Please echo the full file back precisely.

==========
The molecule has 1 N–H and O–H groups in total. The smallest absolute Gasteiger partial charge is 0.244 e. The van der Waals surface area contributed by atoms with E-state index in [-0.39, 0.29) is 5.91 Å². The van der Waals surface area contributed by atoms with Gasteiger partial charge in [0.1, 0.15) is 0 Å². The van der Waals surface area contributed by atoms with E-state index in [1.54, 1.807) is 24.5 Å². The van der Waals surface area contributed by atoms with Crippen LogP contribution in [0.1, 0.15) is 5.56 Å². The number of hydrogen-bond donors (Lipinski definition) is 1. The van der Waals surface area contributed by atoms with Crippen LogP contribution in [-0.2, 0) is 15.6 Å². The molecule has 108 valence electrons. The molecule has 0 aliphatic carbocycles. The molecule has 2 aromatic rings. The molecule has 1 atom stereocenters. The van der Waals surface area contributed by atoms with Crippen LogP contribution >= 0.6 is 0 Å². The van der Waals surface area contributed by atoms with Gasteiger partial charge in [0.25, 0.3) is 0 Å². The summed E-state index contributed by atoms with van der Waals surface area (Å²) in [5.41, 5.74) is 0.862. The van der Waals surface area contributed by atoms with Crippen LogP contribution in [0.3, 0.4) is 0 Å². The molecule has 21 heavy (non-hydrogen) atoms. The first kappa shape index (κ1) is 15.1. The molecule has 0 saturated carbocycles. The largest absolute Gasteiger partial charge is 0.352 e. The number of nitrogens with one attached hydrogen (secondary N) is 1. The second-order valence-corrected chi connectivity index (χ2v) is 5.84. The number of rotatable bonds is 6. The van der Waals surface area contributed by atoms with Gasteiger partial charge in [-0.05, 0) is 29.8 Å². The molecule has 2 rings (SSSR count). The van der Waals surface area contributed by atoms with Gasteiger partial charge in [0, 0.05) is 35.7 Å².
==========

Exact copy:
The molecule has 1 N–H and O–H groups in total. The smallest absolute Gasteiger partial charge is 0.244 e. The van der Waals surface area contributed by atoms with E-state index in [-0.39, 0.29) is 5.91 Å². The van der Waals surface area contributed by atoms with Gasteiger partial charge in [0.1, 0.15) is 0 Å². The van der Waals surface area contributed by atoms with E-state index in [1.54, 1.807) is 24.5 Å². The van der Waals surface area contributed by atoms with Crippen LogP contribution in [0.1, 0.15) is 5.56 Å². The number of hydrogen-bond donors (Lipinski definition) is 1. The van der Waals surface area contributed by atoms with Crippen LogP contribution in [-0.2, 0) is 15.6 Å². The molecule has 108 valence electrons. The molecule has 0 aliphatic carbocycles. The molecule has 2 aromatic rings. The molecule has 1 atom stereocenters. The van der Waals surface area contributed by atoms with Crippen LogP contribution >= 0.6 is 0 Å². The van der Waals surface area contributed by atoms with Gasteiger partial charge in [0.25, 0.3) is 0 Å². The summed E-state index contributed by atoms with van der Waals surface area (Å²) in [5.41, 5.74) is 0.862. The van der Waals surface area contributed by atoms with Crippen LogP contribution in [0.3, 0.4) is 0 Å². The molecule has 21 heavy (non-hydrogen) atoms. The first kappa shape index (κ1) is 15.1. The molecule has 0 saturated carbocycles. The largest absolute Gasteiger partial charge is 0.352 e. The number of nitrogens with one attached hydrogen (secondary N) is 1. The second-order valence-corrected chi connectivity index (χ2v) is 5.84. The number of rotatable bonds is 6. The van der Waals surface area contributed by atoms with Gasteiger partial charge in [-0.05, 0) is 29.8 Å². The molecule has 2 rings (SSSR count). The van der Waals surface area contributed by atoms with Gasteiger partial charge in [0, 0.05) is 35.7 Å².